The City On The Edge Of ForeverOrder this bookStory: Harlan Ellison’s complete original script, with revised drafts, for the legendary Star Trek episode is presented in its entirety, along with lengthy essays by Harlan on the story’s creation and the rewriting of its already storied history by various other parties, including Star Trek creator Gene Roddenberry.

Review: This volume reprints the original draft, and several subsequent revisions, of Harlan Ellison’s multiple-award-winning, career-defining, critically acclaimed, and seemingly life-ruining Star Trek script, The City On The Edge Of Forever. A lengthy essay opens the book with the full background of the episode’s birth from Harlan’s own inimitable point of view. Numerous people have taken credit for City‘s success over the years, and just as many have been more than happy to lay the blame for any perceived faults in the story at Harlan’s feet. In this book, Harlan lashes out at all of them. Every last one of them. In a way, maybe “lashes out” is too gentle – he positively breathes fire at many of his former colleagues.

Chief among Harlan’s rogues’ gallery of people who defaced his work is the late Gene Roddenberry, and no secret is made of this fact. Gene was instrumental in the mythologizing of the supposed troubles with Harlan’s script, after all, and all things being fair, Harlan takes more than his allotted shot back at Star Trek’s creator, also taking shots at virtually everyone else involved in the show. It is nice to see him firing off a salvo in William Shatner’s direction, though – I never quite fell for Shatner’s self-important declarations that he had personally saved Star Trek umpteen gazillion times, and Harlan’s response to the erstwhile skipper’s biographical blitherings is a moment of pure glee.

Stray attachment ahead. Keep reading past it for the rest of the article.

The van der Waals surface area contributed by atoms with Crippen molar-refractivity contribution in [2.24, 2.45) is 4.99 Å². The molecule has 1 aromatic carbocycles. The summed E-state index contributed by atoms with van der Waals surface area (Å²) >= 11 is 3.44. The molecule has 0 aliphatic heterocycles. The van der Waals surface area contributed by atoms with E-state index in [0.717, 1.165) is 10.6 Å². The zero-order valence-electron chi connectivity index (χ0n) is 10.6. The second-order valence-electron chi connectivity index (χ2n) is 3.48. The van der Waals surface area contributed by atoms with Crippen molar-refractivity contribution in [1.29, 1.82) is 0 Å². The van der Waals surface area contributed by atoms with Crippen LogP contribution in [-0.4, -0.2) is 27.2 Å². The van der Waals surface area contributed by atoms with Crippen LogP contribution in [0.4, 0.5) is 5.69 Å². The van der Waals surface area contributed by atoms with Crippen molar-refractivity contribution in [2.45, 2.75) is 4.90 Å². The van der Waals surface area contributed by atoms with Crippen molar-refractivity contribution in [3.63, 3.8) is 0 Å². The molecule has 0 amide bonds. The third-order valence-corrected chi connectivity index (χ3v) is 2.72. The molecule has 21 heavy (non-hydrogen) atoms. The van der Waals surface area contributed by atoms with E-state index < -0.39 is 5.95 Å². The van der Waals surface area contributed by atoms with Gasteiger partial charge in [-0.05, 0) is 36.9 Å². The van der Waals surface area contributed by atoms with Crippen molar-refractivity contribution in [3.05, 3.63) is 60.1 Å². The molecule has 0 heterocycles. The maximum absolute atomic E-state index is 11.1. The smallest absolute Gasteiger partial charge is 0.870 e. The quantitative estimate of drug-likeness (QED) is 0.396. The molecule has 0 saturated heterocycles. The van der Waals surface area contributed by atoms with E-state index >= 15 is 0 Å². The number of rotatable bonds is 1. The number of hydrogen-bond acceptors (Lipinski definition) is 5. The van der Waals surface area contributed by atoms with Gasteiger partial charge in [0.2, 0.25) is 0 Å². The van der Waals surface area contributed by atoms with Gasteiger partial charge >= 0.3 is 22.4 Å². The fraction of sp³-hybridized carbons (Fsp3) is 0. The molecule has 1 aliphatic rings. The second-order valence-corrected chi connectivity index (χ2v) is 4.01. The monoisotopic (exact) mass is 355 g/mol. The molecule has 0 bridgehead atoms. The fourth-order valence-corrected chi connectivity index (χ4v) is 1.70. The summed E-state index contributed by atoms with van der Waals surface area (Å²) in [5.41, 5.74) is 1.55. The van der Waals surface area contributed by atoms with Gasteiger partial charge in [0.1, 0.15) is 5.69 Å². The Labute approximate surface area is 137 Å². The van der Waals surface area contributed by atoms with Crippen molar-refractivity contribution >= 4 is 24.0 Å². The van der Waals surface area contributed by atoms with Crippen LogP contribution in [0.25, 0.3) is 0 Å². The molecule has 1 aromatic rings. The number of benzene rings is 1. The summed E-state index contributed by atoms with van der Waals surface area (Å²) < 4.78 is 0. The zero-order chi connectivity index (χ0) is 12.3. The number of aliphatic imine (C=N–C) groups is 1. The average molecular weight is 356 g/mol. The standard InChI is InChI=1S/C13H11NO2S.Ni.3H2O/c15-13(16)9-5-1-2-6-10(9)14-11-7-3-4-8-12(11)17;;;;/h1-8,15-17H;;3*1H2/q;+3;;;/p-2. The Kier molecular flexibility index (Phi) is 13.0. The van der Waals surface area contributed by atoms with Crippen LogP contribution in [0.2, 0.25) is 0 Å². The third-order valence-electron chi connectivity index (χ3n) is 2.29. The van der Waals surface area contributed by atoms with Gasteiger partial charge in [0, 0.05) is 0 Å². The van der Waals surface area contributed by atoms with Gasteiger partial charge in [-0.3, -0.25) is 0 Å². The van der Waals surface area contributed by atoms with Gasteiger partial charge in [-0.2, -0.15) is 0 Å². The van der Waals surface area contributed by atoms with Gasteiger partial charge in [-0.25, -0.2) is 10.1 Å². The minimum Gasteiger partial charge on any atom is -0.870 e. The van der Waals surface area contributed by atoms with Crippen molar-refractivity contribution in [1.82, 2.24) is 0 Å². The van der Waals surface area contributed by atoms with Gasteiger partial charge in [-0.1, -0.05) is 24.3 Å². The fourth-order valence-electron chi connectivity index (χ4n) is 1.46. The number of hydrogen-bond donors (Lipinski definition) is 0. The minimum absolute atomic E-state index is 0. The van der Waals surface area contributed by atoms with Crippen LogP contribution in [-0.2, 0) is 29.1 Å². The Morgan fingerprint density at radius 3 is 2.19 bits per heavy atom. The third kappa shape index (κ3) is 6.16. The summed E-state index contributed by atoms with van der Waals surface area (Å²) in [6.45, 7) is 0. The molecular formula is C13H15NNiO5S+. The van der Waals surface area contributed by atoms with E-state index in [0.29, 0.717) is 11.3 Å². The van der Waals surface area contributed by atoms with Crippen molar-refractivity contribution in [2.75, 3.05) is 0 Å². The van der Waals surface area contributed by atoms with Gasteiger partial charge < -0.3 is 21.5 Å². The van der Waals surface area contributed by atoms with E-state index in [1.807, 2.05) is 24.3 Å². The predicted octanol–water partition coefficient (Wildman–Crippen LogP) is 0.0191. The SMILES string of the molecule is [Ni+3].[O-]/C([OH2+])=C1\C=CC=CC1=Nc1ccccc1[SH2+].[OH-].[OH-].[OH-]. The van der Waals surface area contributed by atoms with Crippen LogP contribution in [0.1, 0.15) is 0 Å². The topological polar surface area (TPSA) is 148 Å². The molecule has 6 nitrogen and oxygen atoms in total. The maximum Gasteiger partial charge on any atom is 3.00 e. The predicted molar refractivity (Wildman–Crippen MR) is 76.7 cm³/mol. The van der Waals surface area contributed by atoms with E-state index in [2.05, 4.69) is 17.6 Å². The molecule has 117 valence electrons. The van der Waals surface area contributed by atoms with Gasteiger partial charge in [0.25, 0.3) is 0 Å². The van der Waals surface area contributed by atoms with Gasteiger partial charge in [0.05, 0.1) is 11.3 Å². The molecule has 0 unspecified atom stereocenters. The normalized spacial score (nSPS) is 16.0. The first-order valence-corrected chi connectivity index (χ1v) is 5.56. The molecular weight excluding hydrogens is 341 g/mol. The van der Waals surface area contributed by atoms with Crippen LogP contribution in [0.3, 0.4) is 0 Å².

The script itself is a formidable piece of fiction, worth every award it has earned. Considering the self-preserving-at-all-costs entity that Star Trek has mutated into in the past few years, it’s not hard to see why Roddenberry balked at the original script. The original script is not bad – it’s a thing of beauty. But it would have required a more sensitive and carefully-plotted portrayal of Kirk than we saw in Star Trek’s TV days – and certainly would have added a different dimension to, if it didn’t eliminate altogether, Kirk’s bed-hopping tendencies. The actors probably would have been able to play the material – but in the end, this is not the material they were given. The original description of the Guardians of Forever (not the stone structure seen in the final product) as ancient, monolithic constructs of living stone almost begs a comparison to Vorlons. The original script for City would have worked beautifully on Babylon 5 or Twilight Zone. It could have worked wonders for Star Trek as well.

There is a section of brief essays by other authors, including Leonard Nimoy, DeForest Kelley, David Gerrold, D.C. Fontana, Melinda Snodgrass, Walter Koenig and Peter David. Nimoy and Kelley seem to express sincere admiration for Harlan’s original script, but most of the other writers take the opportunity to stand in a circle and piss on the grave of Roddenberry for reasons that have little connection to Harlan’s gripe with Gene. I know that you have to let Gene become the “bad guy” while reading the book’s historical backgrounds, but some of the essays – particularly Snodgrass’ (who wrote some very good episodes of Next Generation) – are exercises in pure vitriol. I suppose they all know of what they speak, but in places the pissing contest runneth over.

The script is fascinating, but the more subjective portions of the book will likely be the subject of intense controversy for as long as Harlan himself graces the world with his wonderfully curmudgeonly presence – and afterward.

Year: 1997
Author: Harlan Ellison
Publisher: White Wolf
Pages: 278 pages

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Earl Green ()

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